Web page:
Short Paragraph on Canons of Style

Outline:

  • The formation of a good style; canons of style.
  • personality.
  • Clearness.
  • Appropriateness.
  • Persuasiveness.

Style means manner; and an author’s literary style is his. particular way of writing. Styles of writing may be forceful or feeble, lucid or obscure, rugged or smooth, plain or ornate, terse or diffuse, light or heavy, interesting or dull. But everyone who writes should desire to write well-to form a good style.

The young writer, especially, should keep in mind these canons or rules of style. First, style should be personal; that is, it should be the writer’s own way of expressing his thoughts in words. As a wise Frenchman said, “The style is the man himself”.

Next, clearness (or lucidity, or perspicuity). One’s style in writing must express one’s meaning with crystal clearness. This is the cardinal canon of style, and it cannot be emphasized too much. For the whole object of writing may be analyzed. Simplicity, precision and directness are its component parts by simplicity is meant the use of simple, words and simple sentence construction. The precision, the accurate use of words in their exact meanings. By directness, going straight to the point; that is, saying just what one means in the shortest way possible. This is the opposite of circumlocution, or rambling round the point.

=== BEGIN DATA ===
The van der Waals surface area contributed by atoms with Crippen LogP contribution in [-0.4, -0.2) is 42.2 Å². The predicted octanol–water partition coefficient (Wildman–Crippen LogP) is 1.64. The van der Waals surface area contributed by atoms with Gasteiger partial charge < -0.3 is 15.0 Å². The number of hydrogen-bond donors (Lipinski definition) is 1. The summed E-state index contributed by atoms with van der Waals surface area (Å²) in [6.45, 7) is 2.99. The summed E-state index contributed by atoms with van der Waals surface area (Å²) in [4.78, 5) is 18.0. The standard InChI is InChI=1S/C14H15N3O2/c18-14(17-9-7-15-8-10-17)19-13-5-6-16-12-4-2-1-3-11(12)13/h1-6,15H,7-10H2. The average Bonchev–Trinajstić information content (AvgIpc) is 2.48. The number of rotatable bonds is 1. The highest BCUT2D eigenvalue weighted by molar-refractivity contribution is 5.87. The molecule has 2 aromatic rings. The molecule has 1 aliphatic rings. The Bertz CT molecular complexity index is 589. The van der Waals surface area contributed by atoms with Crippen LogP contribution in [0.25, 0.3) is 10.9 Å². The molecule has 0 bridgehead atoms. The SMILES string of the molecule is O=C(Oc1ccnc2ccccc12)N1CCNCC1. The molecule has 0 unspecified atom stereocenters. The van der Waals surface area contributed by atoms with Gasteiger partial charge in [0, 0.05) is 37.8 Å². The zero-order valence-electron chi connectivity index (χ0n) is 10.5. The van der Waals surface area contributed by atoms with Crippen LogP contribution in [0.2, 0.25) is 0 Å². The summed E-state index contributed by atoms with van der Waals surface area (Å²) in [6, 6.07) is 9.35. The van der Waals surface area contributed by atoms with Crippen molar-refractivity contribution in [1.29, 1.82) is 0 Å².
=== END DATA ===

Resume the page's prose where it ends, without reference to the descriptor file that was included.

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The third canon of style is appropriateness. A speaker will not talk to children as he would to adults; he will not treat a serious subject flippantly, nor a light subject with ponderous gravity; he will not make jokes in a funeral oration, nor preach solemnly at a wedding feast. In the same way a writer should suit his style to his readers, of his subjects, and to the occasion. So one’s manner of writing should always be appropriate.

The fourth canon is persuasiveness. When you want to get a man to do you a service, or to convince him of some important piece of information, you use all the arts of persuasion at your, command. You appeal feelingly, you argue earnestly, you try to impress him by your words, your voice and your manner with the importance of what you tell him. As in speaking so in writing. If you wish people to read what you write, you must write in a forceful, attractive and interesting way. You must write persuasively.

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